Mary Rodgers was a composer and songwriter whose musical Once Upon A Mattress (1959), based on the Hans Christian Andersen story, The Princess And The Pea, is playing somewhere in the world every day. She was part of a line of musical theatre composers: Richard Rodgers, of Rodgers and Hammerstein, was her father, and her handsome son is Adam Guettel who composed the gorgeous music and lyrics for one of my favorite musicals The Light In The Piazza, for which he won two Tony Awards.
I often feel I’m a gene conduit. I’m just passing it between my father and my son.
Once Upon A Mattress opened in 1959 Off-Broadway and transferred later in the year to Broadway for a total run of 244 performances. The musical was directed by George Abbott and choreographed by Joe Layton. It was also the Broadway debut of a young actor named Carol Burnett, who originated the role of Princess Winnifred. It then went on tour with Dody Goodman and then Imogene Coca picked up the role.
A Broadway revival opened in 1996 and ran for 188 performances starring Sarah Jessica Parker. That production was nominated for the 1997 Tony Award for Best Revival of a Musical. Another revival, this time Off-Broadway, opened in 2016 with Jackie Hoffman as Winnifred and John Epperson as Queen Aggravain.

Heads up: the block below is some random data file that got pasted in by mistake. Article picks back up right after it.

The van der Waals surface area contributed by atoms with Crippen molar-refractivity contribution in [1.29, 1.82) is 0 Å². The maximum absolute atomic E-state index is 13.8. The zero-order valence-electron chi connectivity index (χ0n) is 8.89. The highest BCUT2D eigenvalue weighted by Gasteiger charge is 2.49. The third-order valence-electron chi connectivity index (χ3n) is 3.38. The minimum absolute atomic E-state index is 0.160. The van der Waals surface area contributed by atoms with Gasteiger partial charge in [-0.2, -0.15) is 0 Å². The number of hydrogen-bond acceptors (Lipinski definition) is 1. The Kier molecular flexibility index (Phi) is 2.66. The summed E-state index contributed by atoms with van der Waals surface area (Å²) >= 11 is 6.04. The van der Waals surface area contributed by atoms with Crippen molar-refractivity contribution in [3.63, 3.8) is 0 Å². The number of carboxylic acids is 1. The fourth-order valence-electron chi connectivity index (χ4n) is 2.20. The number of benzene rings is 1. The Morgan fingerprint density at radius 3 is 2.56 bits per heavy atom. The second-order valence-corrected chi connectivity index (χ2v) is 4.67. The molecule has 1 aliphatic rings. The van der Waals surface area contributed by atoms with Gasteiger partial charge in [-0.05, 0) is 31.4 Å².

The first television adaptation aired in 1964. This production was videotaped in glorious b&w in front of a live audience and featured Burnett and most of the original Broadway cast.
The second television adaptation was broadcast in 1972, in color, included original Broadway cast members Burnett, plus Bernadette Peters, Ken Berry and Wally Cox.
The third television version, aired in 2005, as part of The Wonderful World Of Disney with Burnett as Queen Aggravain and Tracey Ullman as Winifred, plus Denis O’Hare, Tom Smothers, Zooey Deschanel and Matthew Morrison. It was directed by Broadway vet Kathleen Marshall.
In most “traditional” musicals, the leading couple are the romantic interest and a secondary couple are their for laughs; think Billy Bigelow and Julie Jordan and Carrie Carrie Pipperidge and Enoch Snow in Carousel. In Once Upon A Mattress that formula is turned on its ear, with Princess Winifred and Prince Dauntless the leads and the romantic pair, Lady Larkin and Sir Harry as the straight couple, so to speak. Below is this writer in a 1973 production of Once Upon A Mattress, in a rare instance when I played a leading man type.
Rodgers never really repeated the early success of Once Upon A Mattress, but she wrote many songs with her good friend Stephen Sondheim, with whom she grew up with. They both spent a summer at the Westport Country Playhouse, and she later wrote that she had been in love with him.
The character of Mary in the Sondheim musical Merrily We Roll Along was drawn from their friendship. Sondheim has said that the only autobiographical song he ever wrote was Opening Doors from Merrily We Roll Along; it depicts young people trying to get established in showbiz and is based on himself, Rodgers and the director Hal Prince.
She wrote children’s fiction, including the bestseller Freaky Friday (1972), which was adapted to two, count ‘em two, body-swap films where mother and daughter trade places, in 1976 with the late, great Barbara Harris and Jodie Foster, and in 2003 by Jamie Lee Curtis and Lindsay Lohan.